The research group led by Carlos Ibáñez studies how signaling by growth factors and their receptors regulate different physiological functions in the body. They have recently investigated the functions of one of these receptors, called ALK7, using mutant mice (knock-out mice) lacking this receptor. They found that in the absence of ALK7, mice developed abnormally high levels of insulin in the blood, which with age led to insulin resistance and liver steatosis, a pathological condition in which the liver enlarges and accumulates abnormally high levels of fat.
In collaboration with another research group at Karolinska Institutet, led by Professor Per-Olof Berggren, they also found that Calcium signaling in pancreatic beta-cells was reduced by the actions of the growth factor Activin B through the ALK7 receptor, and that blood glucose levels regulates the expression of both Activin B and ALK7. In agreement with these results, mice lacking Activin B also developed hyperinsulinemia to a similar extent as ALK7 mutants. “In other words, our data revealed an unexpected negative feedback loop in the control of glucose-dependent insulin release, mediated the actions of Activin B on the ALK7 receptor”, says Ibáñez.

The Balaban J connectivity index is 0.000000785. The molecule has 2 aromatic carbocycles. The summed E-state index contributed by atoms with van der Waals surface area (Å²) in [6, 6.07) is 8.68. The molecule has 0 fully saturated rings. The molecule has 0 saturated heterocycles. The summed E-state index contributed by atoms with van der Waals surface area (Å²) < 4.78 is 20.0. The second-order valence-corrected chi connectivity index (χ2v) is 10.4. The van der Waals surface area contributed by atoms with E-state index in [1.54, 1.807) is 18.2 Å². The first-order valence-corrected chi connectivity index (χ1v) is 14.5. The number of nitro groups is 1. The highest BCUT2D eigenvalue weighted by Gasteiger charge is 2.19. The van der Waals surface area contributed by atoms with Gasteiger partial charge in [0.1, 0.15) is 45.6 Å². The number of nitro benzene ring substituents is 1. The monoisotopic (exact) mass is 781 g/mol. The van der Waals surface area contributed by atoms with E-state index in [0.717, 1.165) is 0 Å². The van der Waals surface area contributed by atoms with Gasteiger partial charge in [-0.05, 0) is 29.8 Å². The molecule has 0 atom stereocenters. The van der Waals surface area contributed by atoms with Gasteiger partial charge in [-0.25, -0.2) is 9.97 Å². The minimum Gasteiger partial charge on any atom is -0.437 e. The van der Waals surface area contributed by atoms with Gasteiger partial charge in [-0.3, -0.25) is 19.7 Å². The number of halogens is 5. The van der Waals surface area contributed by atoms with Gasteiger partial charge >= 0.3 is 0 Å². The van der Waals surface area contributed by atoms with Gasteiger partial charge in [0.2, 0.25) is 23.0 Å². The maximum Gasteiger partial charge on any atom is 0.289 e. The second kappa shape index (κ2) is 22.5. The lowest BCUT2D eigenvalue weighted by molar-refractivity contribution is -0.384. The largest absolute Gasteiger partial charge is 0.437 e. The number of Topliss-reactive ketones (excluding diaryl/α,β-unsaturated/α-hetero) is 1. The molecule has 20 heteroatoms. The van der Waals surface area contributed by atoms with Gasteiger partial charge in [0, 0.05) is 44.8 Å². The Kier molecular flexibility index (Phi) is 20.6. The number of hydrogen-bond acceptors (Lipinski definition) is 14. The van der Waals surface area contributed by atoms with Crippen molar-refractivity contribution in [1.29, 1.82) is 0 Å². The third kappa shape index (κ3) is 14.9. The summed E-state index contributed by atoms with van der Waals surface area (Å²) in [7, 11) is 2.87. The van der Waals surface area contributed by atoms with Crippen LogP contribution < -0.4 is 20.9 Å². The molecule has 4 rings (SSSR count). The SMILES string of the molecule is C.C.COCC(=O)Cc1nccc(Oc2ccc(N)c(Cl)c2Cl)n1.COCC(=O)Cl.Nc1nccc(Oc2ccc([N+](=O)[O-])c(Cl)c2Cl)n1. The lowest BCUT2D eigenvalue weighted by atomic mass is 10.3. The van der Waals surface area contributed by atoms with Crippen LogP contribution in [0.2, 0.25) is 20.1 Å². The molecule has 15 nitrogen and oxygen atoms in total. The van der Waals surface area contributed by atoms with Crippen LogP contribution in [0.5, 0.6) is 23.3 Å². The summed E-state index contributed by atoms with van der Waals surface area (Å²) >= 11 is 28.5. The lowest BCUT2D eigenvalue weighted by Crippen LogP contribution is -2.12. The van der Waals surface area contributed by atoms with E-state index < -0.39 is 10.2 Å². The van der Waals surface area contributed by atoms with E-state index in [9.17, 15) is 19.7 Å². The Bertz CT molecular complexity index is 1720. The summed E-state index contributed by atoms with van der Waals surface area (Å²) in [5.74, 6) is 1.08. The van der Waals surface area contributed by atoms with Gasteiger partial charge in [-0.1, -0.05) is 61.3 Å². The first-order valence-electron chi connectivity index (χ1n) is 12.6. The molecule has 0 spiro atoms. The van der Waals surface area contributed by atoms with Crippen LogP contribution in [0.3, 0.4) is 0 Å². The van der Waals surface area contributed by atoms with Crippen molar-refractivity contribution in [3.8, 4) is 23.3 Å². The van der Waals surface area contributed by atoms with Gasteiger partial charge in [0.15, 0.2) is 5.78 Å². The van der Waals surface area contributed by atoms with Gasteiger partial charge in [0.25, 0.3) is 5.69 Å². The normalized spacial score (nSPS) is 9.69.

In the second study, the scientists found that mice lacking ALK7 accumulated less fat and gained less weight than their normal counterparts when fed on a high-fat diet. They discovered that another growth factor called GDF3 could also signal via the ALK7 receptor, and that mice lacking GDF3 showed similar defects in fat deposition and weight gain as the ALK7 mutants.
Intriguingly, however, mutant mice consumed equal amounts of food as their normal counterparts during the experiment. “These results show that lack of ALK7 or GDF3 improves energy balance in the body under regimes of high caloric intake”, says Ibáñez.
MEDICA.de; Source: Karolinska Institutet